KUPPET Asks KNEC to Sign MoU with Teachers on Examination Marking
The Kenya Union of Post-Primary Education Teachers (KUPPET) has called for a formalization of the engagement of its members with the Kenya National Examinations Council (KNEC).
The Council recruits teachers as invigilators, supervisors and examiners during the national examinations.
According to KUPPET Chairperson Hon. Omboko Miemba, a recognition agreement will shield its members from unfair terms of employment and poor working conditions.
Milemba, also Emuhaya Member of Parliament (MP), said that part of its resolutions this year is the push for a recognition agreement.
According to him, KNEC is still a heartbreak for its members who are engaged during the exercise and they will let their members go through tough times.
“Worse still, KNEC always instructs our employer TSC to discipline our members without any further reference while it pays our teachers peanuts, which are also delayed,” regretted Milemba.
Milemba warned that they would mobilize and urge their members to stop offering their services if the terms are not improved.
Teachers who mark CRE Paper 1 (313/1) in the 2022 KCSE at St Francis Mang’u Girls High School stopped marking because of poor remuneration and working conditions. There were also intimidation claims from a section of the teachers.
Some of the teachers who spoke to the media albeit with the request to be anonymous revealed that there was the use of abusive language by the Council’s leaders, opaqueness in the promotion of teachers, a lack of regional balancing and authoritarianism from the Chief Examiner.
Teachers were also subjected to long working hours with no pay for overtime, sleeping for four or fewer hours because their day began at 5 am and they then went to bed at 10:00 pm.
They also claimed that they were paid lower rates (Kes. 55 per paper) as compared to their Kiswahili counterparts who were paid, Kes. 78 per paper.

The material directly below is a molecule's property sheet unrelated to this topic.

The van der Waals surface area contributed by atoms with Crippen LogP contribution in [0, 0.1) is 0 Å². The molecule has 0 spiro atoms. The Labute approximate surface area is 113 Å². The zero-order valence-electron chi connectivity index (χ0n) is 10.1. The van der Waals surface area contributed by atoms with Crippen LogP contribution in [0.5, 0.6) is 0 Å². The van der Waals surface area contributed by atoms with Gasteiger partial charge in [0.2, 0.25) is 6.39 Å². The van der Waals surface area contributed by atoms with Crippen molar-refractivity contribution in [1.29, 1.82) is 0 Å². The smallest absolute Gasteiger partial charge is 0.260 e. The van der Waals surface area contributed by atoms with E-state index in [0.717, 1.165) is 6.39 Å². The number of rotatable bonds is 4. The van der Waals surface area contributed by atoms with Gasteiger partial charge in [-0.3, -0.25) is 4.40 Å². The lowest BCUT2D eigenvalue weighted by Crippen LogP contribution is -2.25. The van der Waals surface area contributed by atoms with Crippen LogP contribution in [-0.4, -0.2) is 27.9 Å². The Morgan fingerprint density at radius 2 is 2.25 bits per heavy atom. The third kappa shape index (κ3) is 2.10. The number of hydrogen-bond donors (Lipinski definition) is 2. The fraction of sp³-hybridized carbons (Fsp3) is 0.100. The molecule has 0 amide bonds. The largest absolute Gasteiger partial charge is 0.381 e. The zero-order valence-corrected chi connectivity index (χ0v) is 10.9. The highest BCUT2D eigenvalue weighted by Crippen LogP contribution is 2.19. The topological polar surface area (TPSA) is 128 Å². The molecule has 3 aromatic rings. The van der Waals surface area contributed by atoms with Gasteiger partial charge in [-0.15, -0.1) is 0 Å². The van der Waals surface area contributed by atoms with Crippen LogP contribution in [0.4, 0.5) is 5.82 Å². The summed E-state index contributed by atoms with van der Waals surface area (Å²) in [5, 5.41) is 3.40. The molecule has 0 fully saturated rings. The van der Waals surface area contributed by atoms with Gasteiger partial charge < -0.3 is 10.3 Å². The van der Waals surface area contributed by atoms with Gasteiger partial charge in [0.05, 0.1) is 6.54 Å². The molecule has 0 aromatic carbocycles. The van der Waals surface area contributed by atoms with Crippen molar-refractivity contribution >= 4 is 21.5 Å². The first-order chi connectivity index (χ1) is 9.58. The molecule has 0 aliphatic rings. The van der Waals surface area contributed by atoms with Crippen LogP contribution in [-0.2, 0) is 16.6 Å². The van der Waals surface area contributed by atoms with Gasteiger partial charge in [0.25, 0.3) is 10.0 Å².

In their defence, KNEC revealed that the marking exercise went on without any hiccups in all 35 centres except one centre.
On the 11th of January 2023, KNEC dismissed all CRE Paper 1 examiners. The dismissal was with immediate effect.
The examiners who had returned to continue with the marking exercise at St. Francis Mang’u Girls High School have been told to leave the centre.
The Kenya National Examination Council (KNEC) Chief Executive Officer’s attempts to address the examiners’ grievances were unsuccessful yesterday.
It has now been revealed that following a multi-agency meeting comprising the Ministry of Education, the Teachers Service Commission (TSC), and the Kenya National Examination Council (KNEC) a decision to dismiss all CRE Paper 1 examiners was reached.
The dissatisfied examiners complained about the tyranny of the Chief Examiner and poor pay.
According to them, CRE examiners only earn Kes. 55 for every paper they mark while assessors for other subjects earn Kes. 78 for each script they mark.
“Due to the current harsh economic situation, we expect the government to review our payment terms. Since 2010 the payment of work done per paper has remained at Kes 55 which we now want to be increased to Kes 70,” said one of the examiners to the media who preferred to be anonymous.
The examiners complained about their Chief Examiner overworking them saying that they had been waking up at 5:00 am and going to bed at 10:00 pm. they wanted to be anonymous over fears of being victimized.
They said that long workdays had led to them being too tired to render an accurate judgment and that they would end up failing. Additionally, they complained that their contact had been completely cut off by the seizure of their laptops and phones from the marking area.
The Kenya National Examination Council (KNEC) Chief Executive Officer (CEO) David Njengere’s efforts of addressing the teachers’ grievances on the 10th of January did not bear fruit.
The teachers said that the KNEC CEO simply removed the Chief Examiner who they had complained about for using tyranny and a lack of leadership but their calls for a pay rise fell on deaf ears.
The examiners said they will continue downing their tools which might postpone the announcement of the KCSE results. They insisted that they will not return to marking until their grievances had been addressed.
“CRE is like an essay and takes a lot of time to mark. Our demands for the increment in payment per script must be increased from Kes 55 to at least Kes 70, failure to which we will not resume the marking exercise,” said one of the female examiners who told journalists over the phone.
KNEC has since released a circular on the same matter to reveal the steps they have taken to address the issue.